Have you ever had that feeling when you just stare into space for a minute, because there has always been an obvious solution to a problem but you just didn’t see it before? Happened to me. The problem is the representation of female leaders in 4X games:

bust of Hatchepsut, 5th Pharao of the 18th dynasty in Egypt
Hatshepsut, 5th pharao
of the 18th dynasty in Egypt.

Tine Rassalle (@Tine_Rass) and I are working on a paper together concerning female representation in historical digital strategy games. As you can imagine, a lot of games depict mostly male leaders and, of course, I get that. If you look at history, it seems quite patriarchal, heck, still today it seems that most of the „Very Important People“ are male. A game that claims to be somewhat authentic would put a male king on the throne. Of course, there are always a few famous exceptions, such as Cleopatra (Hatshepsut would be cooler, but hey), Boudicca, or Queen Elizabeth I & II, but in general „men rule“.

Female representation: This trick from Civilizations II will shock you…

Analyzing several games, I noticed that strategy games have dealt with the depictions of their rulers in different ways, and that there are a variety in ways women have been included or excluded from these games (wait for the article for details 😉 ).

But then there’s Civilizations II. Which simply always gives you the option between two leaders. One male and one female. For every civilization. And that’s it.

And I was struck mute for a moment.

Yes! Of course…

Such a simple solution. And the game was released in 1996. Of course I‘m not the first to notice this contribution to gender equality in games, but I want to develop the thought a bit further:

picture of Mao Zedong and Wu Zhao as leaders in Civ II
Mao Tse Tung and Wu Zhao
from https://civilization.fandom.com

In Civ II, the two leaders don’t have to have anything to do with each other, so, there are Wu Zhao and Mao Tse Tung for China and yeah, about 1300 years between the two. And there are some reallllly bad calls in my opinion, such as the Zulu leaders Shaka and Shakala, where Shaka is a well known person, but Shakala just makes this name sound female in Westerners ears (and the Urban Dictionary gives a new meaning to shakala today)…

Powerful women as wives and mothers

But Civ II made my mind spin: Who invented the idea that there was one ruler who completely and utterly dealt with everything? Isn’t that by itself completely a-historical? Hasn’t there always been a number of advisors swarming about, deciding stuff on their own, at least partly? An EMPIRE is a big thing, nobody handles that all alone! And I guess all rulers had at least one wife. Can anyone really assume a wife wouldn’t have had any influence at all? At the very very least she is the mother of the heir and don’t tell me that’s unimportant.

The past is full with powerful wives, if you only choose to look. I’ll just give a few examples here. In Egypt, the power of royal women is well documented in paintings and reliefs and the „Great Royal Wife“ had a number of official functions (sometimes that of the “God’s Wife of Amun”), as they had in several other African societies, e.g. in Kush.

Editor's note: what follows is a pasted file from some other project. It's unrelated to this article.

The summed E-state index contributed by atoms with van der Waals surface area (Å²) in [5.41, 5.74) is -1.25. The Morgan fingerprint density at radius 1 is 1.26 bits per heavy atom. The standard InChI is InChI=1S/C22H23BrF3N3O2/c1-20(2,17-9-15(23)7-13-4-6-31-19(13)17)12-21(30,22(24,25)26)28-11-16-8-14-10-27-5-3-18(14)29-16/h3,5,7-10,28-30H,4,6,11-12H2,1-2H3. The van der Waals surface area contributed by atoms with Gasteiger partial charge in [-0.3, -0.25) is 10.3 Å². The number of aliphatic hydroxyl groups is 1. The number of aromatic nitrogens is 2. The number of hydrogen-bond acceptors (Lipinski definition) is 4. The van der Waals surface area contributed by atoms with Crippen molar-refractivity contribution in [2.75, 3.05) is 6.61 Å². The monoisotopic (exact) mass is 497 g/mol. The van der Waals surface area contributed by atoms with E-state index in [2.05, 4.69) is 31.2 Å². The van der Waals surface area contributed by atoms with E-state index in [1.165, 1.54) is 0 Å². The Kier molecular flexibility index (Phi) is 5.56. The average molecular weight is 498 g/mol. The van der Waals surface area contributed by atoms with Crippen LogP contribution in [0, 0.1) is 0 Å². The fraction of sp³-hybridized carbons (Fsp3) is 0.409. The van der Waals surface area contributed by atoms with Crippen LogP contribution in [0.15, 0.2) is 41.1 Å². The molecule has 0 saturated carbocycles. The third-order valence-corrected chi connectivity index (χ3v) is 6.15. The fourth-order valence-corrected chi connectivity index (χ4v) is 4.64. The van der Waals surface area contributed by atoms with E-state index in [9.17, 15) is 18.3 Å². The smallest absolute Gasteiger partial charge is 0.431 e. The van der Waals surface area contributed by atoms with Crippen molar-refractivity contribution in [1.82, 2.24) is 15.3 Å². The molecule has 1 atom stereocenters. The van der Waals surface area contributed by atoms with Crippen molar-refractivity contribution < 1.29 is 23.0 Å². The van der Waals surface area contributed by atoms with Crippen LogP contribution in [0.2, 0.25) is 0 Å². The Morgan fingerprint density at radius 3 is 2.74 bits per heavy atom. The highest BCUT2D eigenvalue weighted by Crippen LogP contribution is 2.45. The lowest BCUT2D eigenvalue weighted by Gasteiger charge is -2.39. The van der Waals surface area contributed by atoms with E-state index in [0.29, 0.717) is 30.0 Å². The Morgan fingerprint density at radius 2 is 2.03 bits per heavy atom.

I remember my old Ancient Near East professor telling us that in the Hittite Empire, if the king was out of the capital, his wife took over all of his duties. Well, he said, the king had to travel a lot for ritual functions and wars so it seems inconceivable that the wife wasn’t very well versed in political matters and may have influenced the state dealings a lot even when the king was “in town”.

Talking about the queen being mother of the future king, „Queen Mothers“ had importance all over the world, e.g. in the Ottoman Empire, where they were called Valide sultan and were very powerful.

Female power: historical after all

So, if you wish to represent women as leaders in games and you want to stay close to history and don’t want to offend your male gamer base by going completely female, simply give us the wives next to their husbands. Give the wives some realistic powers and voilà. Historically accurate, easy to understand, much more realistic.

I mean, I would prefer if we were always given the choice of a queen / empress regnant (queen / empress reigning alone with the same powers as a king / emperor – and there are many!), but… baby steps, right?

Sophie Schmidt

Founder & Editor

About the Author

My name is Sophie, I am a prehistoric and computational archaeologist and have been research associate at the Universities of Bonn and Cologne, as well as for the NFDI4Objects project at the German Archaeological Institute. I teach statistics for archaeologists, work on new methods in settlement archaeology (GIS, geostatistics in R and stuff) and am interested in archaeogaming. Now I started my PhD-project on the 5th mill. BC in Brandenburg (that's North-East Germany).

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